Trump has been seriously contemplating getting rid of Tillerson since Friday, when Tillerson cut short a trip to Africa to return home. The straw that broke the camel's back might have been the Secretary's statement Monday night that he believes Russia is behind the poisoning of former Russian spy Sergei Skripal and his daughter in the U.K. Trump has said he doesn't believe the Russians were involved in the poisonings. Assuming that the disagreement about Russia is what did the trick, then having the opportunity to can Tillerson on the same day as a potentially embarrassing election result, and to push some of those unpleasant headlines down the page, was a bonus. On the other hand, it's also possible that the Secretary has been a dead man walking for weeks, and Trump was just waiting for a day when he needed a distraction.
Trump's announcement praised Tillerson and Tillerson's statement praised Trump. Both are lying through their teeth. Trump thinks Tillerson is too establishment and Tillerson thinks Trump is a buffoon. No, scratch that. Tillerson has been quoted as saying Trump was a "moron." Both statements were pointless political theater at its finest. IQ aside, Trump and Tillerson also differed on policy issues, especially on Iran and on tariffs.
While the President was in a firing mood, out went Undersecretary of State Steve Goldstein, the #4 official in the State Dept., as well. Goldstein's offense seems to have been pointing out that Trump didn't have the nerve to confront Tillerson and fire him personally. Instead, Tillerson learned about his sudden unemployment from Twitter. While Trump was at it, he also relieved himself of his personal assistant, Johnny McEntee, who was escorted out of the White House. Whatever McEntee did must have been pretty serious since he wasn't even allowed to grab his jacket on the way out. On the other hand, it clearly wasn't very serious at all because Trump just hired him to work on his 2020 campaign. Such is life in the Trump White House.
Trump also announced his nomination for CIA director: Deputy Director Gina Haspel. If confirmed, Haspel will be the first woman to run the spy agency. She will also be the first director with a history of torturing detainees, something she did when she ran a CIA "black site" in Thailand. Among her other "achievements" was waterboarding Abu Zubaydah 83 times in a month, slamming his head against walls, and other harsh treatment. Eventually the torture stopped, because the CIA determined that he didn't actually have any useful information. The waterboarding sessions were recorded but she later ordered the tapes destroyed, although Haspel claims that she was acting on orders from higher up. Trump has often spoken out in favor of torture, so she was a natural pick for him.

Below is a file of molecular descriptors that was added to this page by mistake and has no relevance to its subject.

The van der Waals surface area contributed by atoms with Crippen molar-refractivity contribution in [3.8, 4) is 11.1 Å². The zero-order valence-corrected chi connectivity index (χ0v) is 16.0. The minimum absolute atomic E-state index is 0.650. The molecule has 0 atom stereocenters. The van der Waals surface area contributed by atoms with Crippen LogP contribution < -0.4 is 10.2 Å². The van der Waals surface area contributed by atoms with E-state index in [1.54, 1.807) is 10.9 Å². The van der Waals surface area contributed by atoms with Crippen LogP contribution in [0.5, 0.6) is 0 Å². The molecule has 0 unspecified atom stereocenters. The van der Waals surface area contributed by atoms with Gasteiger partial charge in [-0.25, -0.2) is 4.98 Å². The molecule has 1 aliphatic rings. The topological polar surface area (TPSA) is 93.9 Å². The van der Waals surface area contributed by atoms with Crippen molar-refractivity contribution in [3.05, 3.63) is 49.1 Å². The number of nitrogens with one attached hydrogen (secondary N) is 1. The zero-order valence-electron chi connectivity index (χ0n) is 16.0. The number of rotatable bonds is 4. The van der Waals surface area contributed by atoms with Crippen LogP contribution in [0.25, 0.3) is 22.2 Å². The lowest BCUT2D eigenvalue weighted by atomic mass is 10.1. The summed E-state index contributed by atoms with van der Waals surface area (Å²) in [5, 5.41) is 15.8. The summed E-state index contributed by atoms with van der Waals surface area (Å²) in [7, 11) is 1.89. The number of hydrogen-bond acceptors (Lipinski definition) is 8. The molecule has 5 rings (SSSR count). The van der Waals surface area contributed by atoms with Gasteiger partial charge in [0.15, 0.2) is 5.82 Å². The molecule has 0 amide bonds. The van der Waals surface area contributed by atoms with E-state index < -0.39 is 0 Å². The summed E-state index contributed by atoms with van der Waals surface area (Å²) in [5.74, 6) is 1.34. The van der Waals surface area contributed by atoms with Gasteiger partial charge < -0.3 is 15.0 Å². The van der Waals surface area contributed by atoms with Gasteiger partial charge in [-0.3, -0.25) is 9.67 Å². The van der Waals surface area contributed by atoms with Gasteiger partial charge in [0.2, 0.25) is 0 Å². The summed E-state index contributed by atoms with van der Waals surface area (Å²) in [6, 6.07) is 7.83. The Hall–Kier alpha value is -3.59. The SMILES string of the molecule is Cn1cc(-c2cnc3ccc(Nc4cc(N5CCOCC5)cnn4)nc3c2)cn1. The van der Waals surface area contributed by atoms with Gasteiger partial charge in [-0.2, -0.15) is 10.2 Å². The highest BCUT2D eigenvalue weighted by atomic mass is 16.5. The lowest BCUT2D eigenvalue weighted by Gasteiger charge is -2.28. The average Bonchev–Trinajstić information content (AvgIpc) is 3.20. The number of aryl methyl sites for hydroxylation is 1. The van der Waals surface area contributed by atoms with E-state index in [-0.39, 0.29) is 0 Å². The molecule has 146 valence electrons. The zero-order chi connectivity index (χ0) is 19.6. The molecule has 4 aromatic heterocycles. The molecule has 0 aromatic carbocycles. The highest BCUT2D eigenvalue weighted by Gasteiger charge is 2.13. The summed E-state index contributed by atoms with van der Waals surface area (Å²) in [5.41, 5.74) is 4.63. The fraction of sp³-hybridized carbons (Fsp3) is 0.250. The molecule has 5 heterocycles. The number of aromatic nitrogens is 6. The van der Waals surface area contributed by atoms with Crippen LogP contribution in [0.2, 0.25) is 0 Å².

Whether the Senate will confirm Haspel's nomination is a different matter. After all, the Republicans' majority in the Senate is only 51 to 49 now, and some Republican senators may not want to go on the record supporting a torturer. Sen. John McCain (R-AZ), for example, who knows more about torture than the other 99 senators combined. After Haspel's nomination was announced, McCain said: "The torture of detainees in U.S. custody during the last decade was one of the darkest chapters in American history." That doesn't sound like a "yes" vote for her confirmation, though McCain has a spotty record voting his convictions. (V)
Speaking of Donald Trump being in a firing mood, the New York Times' Maggie Haberman, who is about as dialed into this White House as it gets, tweeted this on Tuesday morning:
People close to the White House say they expect more major personnel shifts this week. An effort to rip off the bandaid fast on a number of fronts is likely.— Maggie Haberman (@maggieNYT) March 13, 2018